I know we can’t possibly be the only individuals having a hard time reading social media these days. Every day there seems to be another tragedy. The divide being created by politics is widening at a rapid rate. There’s so much anger and divisiveness. A few days ago I was reading Twitter conversations between unknown-to-me people about the Presidential race and it was absolutely disheartening. People can’t possibly be okay with speaking to each other in person in that way, so why does it happen behind keyboards? Everyone has a side.
And then I saw this screen shot on Twitter:
So I looked up the article to read it for myself – http://www.nytimes.com/2016/07/13/us/politics/republican-convention-issues.html?_r=0
“CLEVELAND — Republicans moved on Tuesday toward adopting a staunchly conservative platform that takes a strict, traditionalist view of the family and child rearing, bars military women from combat, describes coal as a “clean” energy source and declares pornography a ‘public health crisis.'”
“But the document positions itself far to the right of Mr. Trump’s beliefs in other places — and amounts to a rightward lurch even from the party’s hard-line platform in 2012 — especially as it addresses gay men, lesbians and transgender people.”
“As delegates debated in two marathon sessions here on Monday and Tuesday, they repeatedly rejected efforts by more moderate members of the platform committee to add language that would acknowledge or condemn anti-gay discrimination — something Mr. Trump has done himself.”
How must the people “on the other side” of that platform feel?
I have LGBTQ friends. I have a daughter who is capable of being anything she wants to be when she grows up. I am clearly a female. As a gay friend checked in with me to see how I was doing with the platform (imagine that), I had a thought “what if my friends feel like I’m slapping them in the face by being affiliated with this intentionally?”
A former mayor I very much respect changed his party affiliation in 2012 after being dismayed at the antics of our party. I remember my sadness at his change. I had hope that we could all work together.
I remember registering to vote in high school and I’ve been registered as an R in either Colorado and California since then. I remember loving the party platform and wanting that strong, conservative leadership. I remember my father being stationed in Iran when they took hostages and I remember Reagan getting them released. But this so-called value where my LGBTQ and women friends are not valued or who don’t deserve the same rights is something I no longer want my name attached to. It’s not ethical and it certainly doesn’t follow the teachings of the Catholic church that I grew up in.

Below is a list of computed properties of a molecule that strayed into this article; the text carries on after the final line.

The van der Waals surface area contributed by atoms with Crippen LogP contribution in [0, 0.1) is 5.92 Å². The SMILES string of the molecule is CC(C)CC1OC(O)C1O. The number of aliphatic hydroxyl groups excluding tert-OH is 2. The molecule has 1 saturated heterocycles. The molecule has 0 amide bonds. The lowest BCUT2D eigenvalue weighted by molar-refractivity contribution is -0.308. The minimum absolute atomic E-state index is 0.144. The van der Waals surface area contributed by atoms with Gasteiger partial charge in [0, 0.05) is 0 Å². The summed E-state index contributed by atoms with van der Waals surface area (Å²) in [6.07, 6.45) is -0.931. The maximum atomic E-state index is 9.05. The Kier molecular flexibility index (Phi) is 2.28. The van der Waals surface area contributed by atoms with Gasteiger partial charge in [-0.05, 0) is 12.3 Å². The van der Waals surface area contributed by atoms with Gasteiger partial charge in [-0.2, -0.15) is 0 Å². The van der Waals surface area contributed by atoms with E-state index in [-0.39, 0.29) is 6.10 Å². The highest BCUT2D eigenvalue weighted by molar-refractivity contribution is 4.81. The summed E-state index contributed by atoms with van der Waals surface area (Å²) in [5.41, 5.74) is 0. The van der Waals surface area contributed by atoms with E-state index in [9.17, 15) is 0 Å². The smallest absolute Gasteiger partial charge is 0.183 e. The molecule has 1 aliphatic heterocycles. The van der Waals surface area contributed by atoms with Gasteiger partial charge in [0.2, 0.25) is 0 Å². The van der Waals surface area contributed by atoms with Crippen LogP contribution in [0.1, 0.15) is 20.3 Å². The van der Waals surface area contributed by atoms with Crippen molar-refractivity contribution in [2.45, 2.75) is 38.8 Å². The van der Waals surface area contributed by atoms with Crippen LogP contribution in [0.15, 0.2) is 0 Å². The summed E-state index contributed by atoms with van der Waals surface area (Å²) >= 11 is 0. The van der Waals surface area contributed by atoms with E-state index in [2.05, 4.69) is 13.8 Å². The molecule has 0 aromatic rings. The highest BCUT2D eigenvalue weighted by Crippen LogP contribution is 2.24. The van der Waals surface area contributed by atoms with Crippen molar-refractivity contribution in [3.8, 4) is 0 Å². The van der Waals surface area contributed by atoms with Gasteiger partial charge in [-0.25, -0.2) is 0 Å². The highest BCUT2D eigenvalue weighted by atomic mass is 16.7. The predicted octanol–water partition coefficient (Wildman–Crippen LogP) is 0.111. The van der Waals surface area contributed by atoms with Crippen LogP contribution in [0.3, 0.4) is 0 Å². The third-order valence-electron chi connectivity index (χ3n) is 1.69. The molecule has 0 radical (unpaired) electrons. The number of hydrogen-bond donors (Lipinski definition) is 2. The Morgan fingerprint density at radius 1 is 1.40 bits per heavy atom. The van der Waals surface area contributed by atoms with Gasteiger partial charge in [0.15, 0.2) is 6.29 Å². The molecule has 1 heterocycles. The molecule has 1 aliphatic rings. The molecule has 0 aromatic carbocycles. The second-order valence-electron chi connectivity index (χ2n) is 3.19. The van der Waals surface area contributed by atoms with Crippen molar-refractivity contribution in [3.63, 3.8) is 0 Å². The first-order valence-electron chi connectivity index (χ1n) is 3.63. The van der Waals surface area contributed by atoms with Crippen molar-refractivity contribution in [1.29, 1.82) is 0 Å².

To be clear, there are still some amazing people who are Republicans as well as great friends that I treasure. I still deeply value conservative business principles and the many great things my party once upheld and supported. Even a broken clock is right twice a day. But I personally can no longer stomach this intolerance for individuals and I don’t want to feel as if I’m endorsing this behavior. I certainly don’t want my daughter to think I approve of it.
I visited www.govotecolorado.com and found my registration. Active info since I moved back to Colorado in 1998.
I decided it was time to speak up.
For my friends and for my daughter. I feel like I’m giving up a little piece of my identity. Maybe I am. My daughter is worth it and I’m going to continue showing her that strong women can and should speak up for everyone. Maybe I’ll register again just to vote in primary elections and maybe I won’t.
Regardless, I’m going to remain vocal and continue to support public education and kids. I’m going to continue demanding that accountability and transparency of elected officials. I’ll continue to be occasionally sarcastic and crack jokes but I hope that I will never add to the negativity and hate toward anyone.
Bring on the massive unaffiliated robocalls and mailers. As the old slogan says, “we’ve come a long way, baby…” and clearly we still have a long way to go.
I’m a strong, voting, outspoken mother with one less label today. For my friends but especially for my daughter.